Pediatric prescriber pratices of hyrdoxyurea in sickle cell disease | oneSCDvoice
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abstracts & posters

Pediatric prescriber pratices of hyrdoxyurea in sickle cell disease

key information

source: American Society of Pediatric Hematology/Oncology

year: 2016

authors: Anjulika Chawla, Philippa Sprinz, Patricia Kavanagh

summary/abstract:

Hydroxyurea (HU) has been shown to be efficacious in individuals with sickle cell disease (SCD). Drug labeling gives prescribing guidance for use in adults, but use in children is based on expert consensus and not randomized trials. This leads to variation in HU initiation, counseling, monitoring, and discontinuation.

Design/Method: We conducted an online survey of HU prescribing practices among providers in the New England Pediatric Sickle Cell Consortium caring for approximately 1000 children with SCD, from September-October 2013.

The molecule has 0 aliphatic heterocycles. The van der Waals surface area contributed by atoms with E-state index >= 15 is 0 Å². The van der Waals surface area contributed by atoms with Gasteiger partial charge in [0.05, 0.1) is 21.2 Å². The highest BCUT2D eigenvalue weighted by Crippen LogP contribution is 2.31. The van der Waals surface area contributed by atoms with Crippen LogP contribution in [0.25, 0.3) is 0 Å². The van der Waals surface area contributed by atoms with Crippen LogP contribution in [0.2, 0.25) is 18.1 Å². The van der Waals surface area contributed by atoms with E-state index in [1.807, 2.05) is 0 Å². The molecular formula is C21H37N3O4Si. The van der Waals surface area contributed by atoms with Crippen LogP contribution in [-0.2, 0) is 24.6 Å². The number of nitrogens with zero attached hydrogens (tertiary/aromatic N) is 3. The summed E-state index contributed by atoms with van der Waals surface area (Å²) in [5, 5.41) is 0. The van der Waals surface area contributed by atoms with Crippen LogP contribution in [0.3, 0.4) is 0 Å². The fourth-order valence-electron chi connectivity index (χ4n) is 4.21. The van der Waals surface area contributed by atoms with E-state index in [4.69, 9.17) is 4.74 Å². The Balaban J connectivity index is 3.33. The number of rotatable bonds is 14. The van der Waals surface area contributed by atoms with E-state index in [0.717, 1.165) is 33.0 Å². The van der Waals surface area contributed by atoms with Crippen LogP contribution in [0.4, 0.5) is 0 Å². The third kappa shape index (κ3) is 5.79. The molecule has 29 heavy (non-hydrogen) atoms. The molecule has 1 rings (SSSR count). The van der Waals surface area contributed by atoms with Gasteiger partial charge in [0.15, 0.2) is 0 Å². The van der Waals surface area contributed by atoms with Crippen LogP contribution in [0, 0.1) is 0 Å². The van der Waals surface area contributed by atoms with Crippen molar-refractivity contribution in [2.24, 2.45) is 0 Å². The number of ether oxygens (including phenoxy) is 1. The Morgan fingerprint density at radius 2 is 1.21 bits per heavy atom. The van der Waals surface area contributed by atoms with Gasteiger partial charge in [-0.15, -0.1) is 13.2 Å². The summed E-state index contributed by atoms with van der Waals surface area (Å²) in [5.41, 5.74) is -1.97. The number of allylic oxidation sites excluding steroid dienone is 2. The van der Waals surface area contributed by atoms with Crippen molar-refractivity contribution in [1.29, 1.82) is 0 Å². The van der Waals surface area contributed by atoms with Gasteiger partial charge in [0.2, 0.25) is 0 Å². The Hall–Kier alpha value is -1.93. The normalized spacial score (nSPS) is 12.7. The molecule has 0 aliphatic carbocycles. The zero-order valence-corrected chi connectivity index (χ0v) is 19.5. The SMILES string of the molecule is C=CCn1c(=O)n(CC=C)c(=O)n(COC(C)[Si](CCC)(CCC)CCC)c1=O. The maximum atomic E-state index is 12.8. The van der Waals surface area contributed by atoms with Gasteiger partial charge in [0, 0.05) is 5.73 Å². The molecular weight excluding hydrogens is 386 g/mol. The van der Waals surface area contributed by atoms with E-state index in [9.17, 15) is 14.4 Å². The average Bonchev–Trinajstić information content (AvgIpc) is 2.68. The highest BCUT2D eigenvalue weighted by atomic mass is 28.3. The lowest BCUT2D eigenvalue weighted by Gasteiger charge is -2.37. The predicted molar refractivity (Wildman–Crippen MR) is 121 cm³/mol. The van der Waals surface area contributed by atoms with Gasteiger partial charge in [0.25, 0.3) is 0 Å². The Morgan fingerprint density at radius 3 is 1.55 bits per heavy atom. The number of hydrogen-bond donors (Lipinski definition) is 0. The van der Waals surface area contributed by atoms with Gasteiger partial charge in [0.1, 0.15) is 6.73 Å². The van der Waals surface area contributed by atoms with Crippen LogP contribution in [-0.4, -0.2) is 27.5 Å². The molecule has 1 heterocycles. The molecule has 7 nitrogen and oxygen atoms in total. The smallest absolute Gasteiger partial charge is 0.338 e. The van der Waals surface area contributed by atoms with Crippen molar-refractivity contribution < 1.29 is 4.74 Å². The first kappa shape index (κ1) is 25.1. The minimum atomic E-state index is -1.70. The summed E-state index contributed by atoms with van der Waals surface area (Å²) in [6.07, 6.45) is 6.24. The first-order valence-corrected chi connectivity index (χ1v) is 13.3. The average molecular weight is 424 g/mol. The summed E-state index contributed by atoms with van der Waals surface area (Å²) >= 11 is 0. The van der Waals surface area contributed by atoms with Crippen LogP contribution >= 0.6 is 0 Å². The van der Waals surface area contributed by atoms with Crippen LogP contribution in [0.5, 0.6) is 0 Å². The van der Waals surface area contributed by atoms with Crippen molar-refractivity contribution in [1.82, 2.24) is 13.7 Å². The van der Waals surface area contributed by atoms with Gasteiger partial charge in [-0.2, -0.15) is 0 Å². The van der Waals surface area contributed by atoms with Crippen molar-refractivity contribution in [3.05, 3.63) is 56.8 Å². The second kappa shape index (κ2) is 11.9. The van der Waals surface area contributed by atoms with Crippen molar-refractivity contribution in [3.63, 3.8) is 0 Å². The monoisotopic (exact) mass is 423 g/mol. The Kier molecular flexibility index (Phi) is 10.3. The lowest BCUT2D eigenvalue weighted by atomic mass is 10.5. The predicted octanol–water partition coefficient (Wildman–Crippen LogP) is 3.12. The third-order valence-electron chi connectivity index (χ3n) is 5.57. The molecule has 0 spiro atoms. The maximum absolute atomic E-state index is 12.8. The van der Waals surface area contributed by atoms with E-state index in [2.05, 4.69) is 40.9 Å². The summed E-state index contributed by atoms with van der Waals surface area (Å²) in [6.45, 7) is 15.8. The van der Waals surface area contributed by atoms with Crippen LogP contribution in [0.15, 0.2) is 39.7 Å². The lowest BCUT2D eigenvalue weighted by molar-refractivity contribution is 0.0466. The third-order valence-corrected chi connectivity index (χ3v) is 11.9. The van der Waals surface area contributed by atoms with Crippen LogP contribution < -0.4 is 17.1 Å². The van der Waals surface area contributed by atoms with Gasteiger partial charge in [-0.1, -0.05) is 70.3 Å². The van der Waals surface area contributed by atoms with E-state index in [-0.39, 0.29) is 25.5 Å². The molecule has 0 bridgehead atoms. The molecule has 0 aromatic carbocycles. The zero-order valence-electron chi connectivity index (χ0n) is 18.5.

Results: We had responses from 13 providers from 10 New England institutions. Six providers estimated that they had > 50% of eligible patients on HU. HU initiation indications used by >70% of respondents included: all patients with hemoglobin SS and SB0-thalassemia, conditional TCD velocities, >=3 pain episodes/year, multiple hospitalizations, and parental request. All providers felt HU was safe for children >2 years old, 7/11 offered it in children <2 years. Respondents reported that patient or family declining was the most common reason for not initiating HU; reasons given included the increased frequency of office visits, difficulty of daily medications, fear of side effects, concerns for dependency, and loss of fertility. Other reasons for ineligibility included hepatic or renal dysfunction, splenic sequestration, neutropenia, high baseline hemoglobin, and history of poor adherence. 90% of prescribers either provided or referred patients for counseling about birth control , 7/12 performed urine pregnancy tests routinely, and 33% of providers required documentation of birth control in females. Respondents typically started HU at 15-20 mg/kg/d, but maintenance doses varied widely, from 15 to 35mg/kg/d. Lab monitoring was done every 2-4 weeks during escalation, and every 2-3 months with stable dosing. Adherence was most commonly monitored by self-report and inferred by lab values. The top three indications to discontinue HU included missed visits, poor adherence or neutropenia.

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